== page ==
Sunrise Banks has sued embattled construction company Thor Cos. and its founder, Richard Copeland, seeking repayment of more than $3 million and a court-appointed receiver to assume control of the company.
Four months after a grand opening of its new $36 million headquarters in north Minneapolis, Thor Cos., the state’s largest minority-owned company, is on the verge of financial collapse, according to the lawsuit filed in Hennepin County District Court.
Sunrise Banks alleges Thor “is generally not paying its debts as they become due, including payroll obligations to its employees and its debts to [Sunrise].” In requesting a general receiver, the bank alleges Thor does not have “sufficient liquidity to continue to operate,” and multiple creditors might attempt a “free-for-all” liquidation of the company.
Copeland, who started Thor 40 years ago, said in an interview Friday that he had been close to lining up new financing this week.
“Sunrise played hardball and didn’t want to negotiate,” Copeland said. “And we were close to a settlement, we thought. They wanted all of their money. We will file a response to the lawsuit. We believe we have claims against the bank.”
Sunrise representatives didn’t immediately respond to a request for comment.
“We’ve struggled in a tough industry with some of the best contractors in the world as our competition,” Copeland said. “We cobbled along for 40 years and never had anything like this happen. We hope to attract new money and are poised with good customers to do well.”
Meanwhile, Thor CEO Ravi Norman has left the company and outside efforts to restructure the business have been abandoned.
“We’ve attempted to negotiate with Sunrise, but that has fallen apart,” Gary Cunningham, chief executive of minority business counselor MEDA, said Friday. “There is now a lawsuit in court. We no longer have a role in negotiating a financial fix to the situation.”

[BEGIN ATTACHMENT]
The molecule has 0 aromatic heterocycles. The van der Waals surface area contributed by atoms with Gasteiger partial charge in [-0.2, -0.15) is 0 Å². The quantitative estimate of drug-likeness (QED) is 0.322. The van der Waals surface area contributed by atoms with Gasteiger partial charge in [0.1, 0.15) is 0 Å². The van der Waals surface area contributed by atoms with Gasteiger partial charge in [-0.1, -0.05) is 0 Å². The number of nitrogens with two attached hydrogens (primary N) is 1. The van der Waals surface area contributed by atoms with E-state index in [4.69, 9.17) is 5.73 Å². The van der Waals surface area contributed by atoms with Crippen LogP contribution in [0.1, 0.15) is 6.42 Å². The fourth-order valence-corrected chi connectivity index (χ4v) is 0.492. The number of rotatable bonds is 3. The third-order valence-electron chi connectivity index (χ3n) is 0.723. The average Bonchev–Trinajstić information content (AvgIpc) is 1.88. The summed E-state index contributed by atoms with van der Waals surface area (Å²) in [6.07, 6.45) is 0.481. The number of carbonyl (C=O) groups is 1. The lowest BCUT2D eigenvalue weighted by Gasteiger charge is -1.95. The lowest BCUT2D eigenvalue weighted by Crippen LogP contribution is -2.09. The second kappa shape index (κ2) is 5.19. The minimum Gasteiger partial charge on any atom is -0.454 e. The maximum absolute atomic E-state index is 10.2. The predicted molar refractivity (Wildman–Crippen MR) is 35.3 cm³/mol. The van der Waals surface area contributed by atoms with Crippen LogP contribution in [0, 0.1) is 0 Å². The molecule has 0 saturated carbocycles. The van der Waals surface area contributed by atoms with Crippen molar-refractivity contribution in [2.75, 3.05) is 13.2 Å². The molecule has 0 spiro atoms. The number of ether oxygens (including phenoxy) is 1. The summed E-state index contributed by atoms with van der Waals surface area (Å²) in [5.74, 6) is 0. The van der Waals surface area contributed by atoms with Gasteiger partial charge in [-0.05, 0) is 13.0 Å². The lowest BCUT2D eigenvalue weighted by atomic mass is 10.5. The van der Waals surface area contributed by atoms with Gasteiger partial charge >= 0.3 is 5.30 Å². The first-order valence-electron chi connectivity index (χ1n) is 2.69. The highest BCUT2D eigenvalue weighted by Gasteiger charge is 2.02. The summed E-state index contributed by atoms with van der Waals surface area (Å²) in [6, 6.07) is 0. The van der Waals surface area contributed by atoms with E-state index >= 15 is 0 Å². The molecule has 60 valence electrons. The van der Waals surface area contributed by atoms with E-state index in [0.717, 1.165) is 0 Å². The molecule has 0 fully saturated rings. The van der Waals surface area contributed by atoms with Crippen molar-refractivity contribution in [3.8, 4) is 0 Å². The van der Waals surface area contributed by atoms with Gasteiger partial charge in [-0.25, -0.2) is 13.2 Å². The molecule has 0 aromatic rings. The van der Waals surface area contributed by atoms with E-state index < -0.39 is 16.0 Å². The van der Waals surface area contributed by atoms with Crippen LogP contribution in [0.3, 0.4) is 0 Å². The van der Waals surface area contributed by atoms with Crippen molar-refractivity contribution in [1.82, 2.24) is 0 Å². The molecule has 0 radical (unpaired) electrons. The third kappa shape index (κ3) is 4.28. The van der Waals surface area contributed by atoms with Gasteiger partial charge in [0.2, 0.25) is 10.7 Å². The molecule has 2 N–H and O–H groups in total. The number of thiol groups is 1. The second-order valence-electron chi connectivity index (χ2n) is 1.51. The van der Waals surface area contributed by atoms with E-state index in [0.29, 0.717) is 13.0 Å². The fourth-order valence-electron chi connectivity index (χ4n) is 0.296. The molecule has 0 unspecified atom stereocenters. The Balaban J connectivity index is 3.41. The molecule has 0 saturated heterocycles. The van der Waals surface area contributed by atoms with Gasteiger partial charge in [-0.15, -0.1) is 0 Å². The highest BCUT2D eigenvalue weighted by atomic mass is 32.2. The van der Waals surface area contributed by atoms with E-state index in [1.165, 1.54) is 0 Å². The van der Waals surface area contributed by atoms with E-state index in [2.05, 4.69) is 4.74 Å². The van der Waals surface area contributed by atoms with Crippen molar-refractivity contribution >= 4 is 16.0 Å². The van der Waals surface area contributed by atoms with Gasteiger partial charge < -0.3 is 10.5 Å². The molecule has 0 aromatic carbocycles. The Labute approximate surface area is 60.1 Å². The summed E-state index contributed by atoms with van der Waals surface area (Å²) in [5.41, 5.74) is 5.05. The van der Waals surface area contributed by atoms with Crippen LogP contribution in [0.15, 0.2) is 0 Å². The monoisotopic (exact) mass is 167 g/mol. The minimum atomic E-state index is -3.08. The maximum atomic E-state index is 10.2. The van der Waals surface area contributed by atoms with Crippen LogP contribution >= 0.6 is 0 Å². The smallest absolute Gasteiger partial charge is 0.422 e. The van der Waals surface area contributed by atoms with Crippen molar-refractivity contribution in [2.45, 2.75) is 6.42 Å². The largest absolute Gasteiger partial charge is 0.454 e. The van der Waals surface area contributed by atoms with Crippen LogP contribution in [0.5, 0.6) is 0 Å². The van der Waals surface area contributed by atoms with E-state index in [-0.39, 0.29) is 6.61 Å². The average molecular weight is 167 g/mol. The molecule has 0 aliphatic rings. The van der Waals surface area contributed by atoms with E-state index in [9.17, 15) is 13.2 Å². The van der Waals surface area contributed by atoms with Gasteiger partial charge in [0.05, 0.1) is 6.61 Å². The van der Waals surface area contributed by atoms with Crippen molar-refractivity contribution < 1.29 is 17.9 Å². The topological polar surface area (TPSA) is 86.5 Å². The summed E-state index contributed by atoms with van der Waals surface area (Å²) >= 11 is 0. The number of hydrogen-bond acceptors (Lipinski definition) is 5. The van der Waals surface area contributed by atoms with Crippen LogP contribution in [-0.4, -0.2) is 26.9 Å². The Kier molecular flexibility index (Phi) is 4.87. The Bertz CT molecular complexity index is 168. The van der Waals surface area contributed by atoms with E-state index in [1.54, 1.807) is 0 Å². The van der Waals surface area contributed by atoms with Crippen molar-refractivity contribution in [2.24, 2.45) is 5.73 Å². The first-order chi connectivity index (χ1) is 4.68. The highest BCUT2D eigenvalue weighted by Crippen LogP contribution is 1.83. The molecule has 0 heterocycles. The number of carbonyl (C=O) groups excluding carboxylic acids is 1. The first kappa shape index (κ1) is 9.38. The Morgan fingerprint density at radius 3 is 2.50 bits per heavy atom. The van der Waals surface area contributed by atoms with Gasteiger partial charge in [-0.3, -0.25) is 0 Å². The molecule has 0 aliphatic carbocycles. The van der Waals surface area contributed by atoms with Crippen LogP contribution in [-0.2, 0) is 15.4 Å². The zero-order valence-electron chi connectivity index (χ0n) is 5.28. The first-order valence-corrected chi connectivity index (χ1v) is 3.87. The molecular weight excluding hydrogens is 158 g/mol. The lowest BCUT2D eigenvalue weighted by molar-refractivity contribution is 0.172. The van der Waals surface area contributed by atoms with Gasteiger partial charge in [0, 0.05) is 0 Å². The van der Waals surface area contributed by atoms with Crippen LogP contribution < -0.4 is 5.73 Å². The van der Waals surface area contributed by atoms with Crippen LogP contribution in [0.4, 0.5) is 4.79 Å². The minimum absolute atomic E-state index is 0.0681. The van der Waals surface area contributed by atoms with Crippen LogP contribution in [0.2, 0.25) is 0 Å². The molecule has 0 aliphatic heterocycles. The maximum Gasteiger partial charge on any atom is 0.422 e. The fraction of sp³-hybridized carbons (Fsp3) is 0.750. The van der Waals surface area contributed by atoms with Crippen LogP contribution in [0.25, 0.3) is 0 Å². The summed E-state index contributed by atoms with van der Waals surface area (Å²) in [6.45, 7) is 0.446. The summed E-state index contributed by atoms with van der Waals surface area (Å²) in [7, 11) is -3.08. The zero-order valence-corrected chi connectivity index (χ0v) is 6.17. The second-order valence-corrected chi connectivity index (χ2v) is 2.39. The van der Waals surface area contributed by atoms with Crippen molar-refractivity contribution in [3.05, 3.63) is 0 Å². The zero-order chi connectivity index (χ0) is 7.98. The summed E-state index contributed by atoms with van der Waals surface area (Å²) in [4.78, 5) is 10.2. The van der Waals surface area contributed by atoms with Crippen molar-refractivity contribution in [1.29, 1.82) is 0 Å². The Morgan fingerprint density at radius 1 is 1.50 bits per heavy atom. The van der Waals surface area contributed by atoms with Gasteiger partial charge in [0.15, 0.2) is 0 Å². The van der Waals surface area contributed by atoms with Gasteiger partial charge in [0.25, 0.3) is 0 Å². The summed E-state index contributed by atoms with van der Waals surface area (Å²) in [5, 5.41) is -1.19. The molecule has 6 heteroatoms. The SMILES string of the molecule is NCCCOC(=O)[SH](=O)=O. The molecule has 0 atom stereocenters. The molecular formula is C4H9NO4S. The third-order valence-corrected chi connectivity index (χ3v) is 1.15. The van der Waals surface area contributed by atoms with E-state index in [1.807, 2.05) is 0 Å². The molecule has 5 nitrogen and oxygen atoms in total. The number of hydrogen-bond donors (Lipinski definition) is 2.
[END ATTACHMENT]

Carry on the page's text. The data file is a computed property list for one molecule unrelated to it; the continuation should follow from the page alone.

Norman indicated on his LinkedIn account Thursday that he would pursue his “own ventures.”
“Thor Construction has operated in a tough industry, with regional volume, cyclical financial and human capital constraints,” Norman said, in his post. “My transformational vision has been to create new real estate business lines and holdings, while embracing the digital transformation of the built environment and accelerating wealth creation in communities of color. I will lead and pursue those efforts in my own ventures, while offering conscientious moral support to Richard [Copeland] and others as he continues to own and right-size the construction business.”
Norman listed himself as chief executive of Minneapolis-based Norman Global Enterprises, “a full-service utilities management, architectural design, development and strategic management consultancy.”
According to the lawsuit, Thor entered into a credit agreement with Sunrise Banks in October 2009, and was supposed to make monthly payments and pay off the loan by the end of 2018. According to the lawsuit, Thor didn’t make any payments on the loan. The bank said that Thor’s debts are currently greater than its assets.
Earlier this week, Target Corp., which has used Thor as a general contractor to renovate and build stores, said it had paid Thor subcontractors more than $7 million in recent months after they had not been paid by Thor. The payments allowed Target to avoid liens being placed against its properties.